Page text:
Blog Credo

The whole aim of practical politics is to keep the populace alarmed (and hence clamorous to be led to safety) by menacing it with an endless series of hobgoblins, all of them imaginary.

H.L. Mencken

Friday, January 18, 2013

People At The New Yorker Write Good

The Big Finish:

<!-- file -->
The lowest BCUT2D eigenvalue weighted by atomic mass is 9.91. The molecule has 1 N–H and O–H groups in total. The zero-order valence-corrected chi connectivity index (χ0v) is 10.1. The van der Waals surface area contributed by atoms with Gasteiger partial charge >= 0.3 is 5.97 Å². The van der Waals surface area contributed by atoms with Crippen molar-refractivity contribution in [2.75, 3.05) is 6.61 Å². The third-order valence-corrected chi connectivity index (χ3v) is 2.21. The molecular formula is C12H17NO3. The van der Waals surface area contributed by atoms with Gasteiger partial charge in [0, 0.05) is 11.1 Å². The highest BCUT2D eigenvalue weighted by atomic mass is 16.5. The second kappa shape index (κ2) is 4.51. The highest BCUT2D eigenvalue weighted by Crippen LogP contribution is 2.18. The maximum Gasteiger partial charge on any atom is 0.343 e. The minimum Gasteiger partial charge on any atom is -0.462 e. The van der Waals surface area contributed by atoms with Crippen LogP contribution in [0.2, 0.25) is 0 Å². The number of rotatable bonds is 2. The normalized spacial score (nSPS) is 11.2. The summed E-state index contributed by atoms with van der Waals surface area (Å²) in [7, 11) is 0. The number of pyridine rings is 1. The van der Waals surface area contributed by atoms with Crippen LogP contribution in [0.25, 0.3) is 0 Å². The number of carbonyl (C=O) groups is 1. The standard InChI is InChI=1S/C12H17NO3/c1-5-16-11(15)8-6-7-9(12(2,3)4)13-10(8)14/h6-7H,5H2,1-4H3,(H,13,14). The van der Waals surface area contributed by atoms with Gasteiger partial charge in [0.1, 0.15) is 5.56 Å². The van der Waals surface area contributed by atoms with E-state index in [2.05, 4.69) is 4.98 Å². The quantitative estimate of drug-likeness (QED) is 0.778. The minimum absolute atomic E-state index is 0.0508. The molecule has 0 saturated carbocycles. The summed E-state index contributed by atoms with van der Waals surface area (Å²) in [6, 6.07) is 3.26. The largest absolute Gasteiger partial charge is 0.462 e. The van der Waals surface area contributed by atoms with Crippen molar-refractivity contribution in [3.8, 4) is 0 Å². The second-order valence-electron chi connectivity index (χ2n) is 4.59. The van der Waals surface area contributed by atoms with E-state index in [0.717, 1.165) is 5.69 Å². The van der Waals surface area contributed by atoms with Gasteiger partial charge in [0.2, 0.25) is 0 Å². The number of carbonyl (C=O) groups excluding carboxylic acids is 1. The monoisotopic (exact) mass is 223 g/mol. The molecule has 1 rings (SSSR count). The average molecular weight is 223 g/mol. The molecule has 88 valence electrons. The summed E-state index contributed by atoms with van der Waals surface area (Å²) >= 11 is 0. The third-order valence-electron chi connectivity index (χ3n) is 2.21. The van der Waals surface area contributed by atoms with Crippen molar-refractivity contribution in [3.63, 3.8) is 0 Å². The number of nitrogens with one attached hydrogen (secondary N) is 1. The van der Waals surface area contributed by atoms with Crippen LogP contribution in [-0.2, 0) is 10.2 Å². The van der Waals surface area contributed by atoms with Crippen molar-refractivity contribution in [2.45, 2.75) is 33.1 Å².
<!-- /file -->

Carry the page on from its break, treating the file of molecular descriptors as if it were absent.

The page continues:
In the end, the President didn’t speak from the bully pulpit. He didn’t even speak from an elevated post. He just spoke from the mind, and from the heart, and he raised spirits still haunted by the image of twenty small, terrified children, heaped up in a pile of death, whose last breaths were spent in a state of terror because a madman got his hands on a military weapon that no one in a free country should ever be allowed to hold. Good and great causes don’t advance without resistance. First the thing is impossible, then improbable, then unsatisfactorily achieved, then quietly improved, until one day it is actual and uncontroversial. So it was with putting military weapons into the hands of openly homosexual soldiers, and so it shall be with taking military weapons out of the hands of crazy people. It starts off impossible and it ends up done. The arc of the universe may be long, but the advance of common sense actually can take place very quickly. And if it bends toward justice, or simple sanity, it is because people bend it. What we are seeing may be the first signs of a nation deciding, at last, to bend back.

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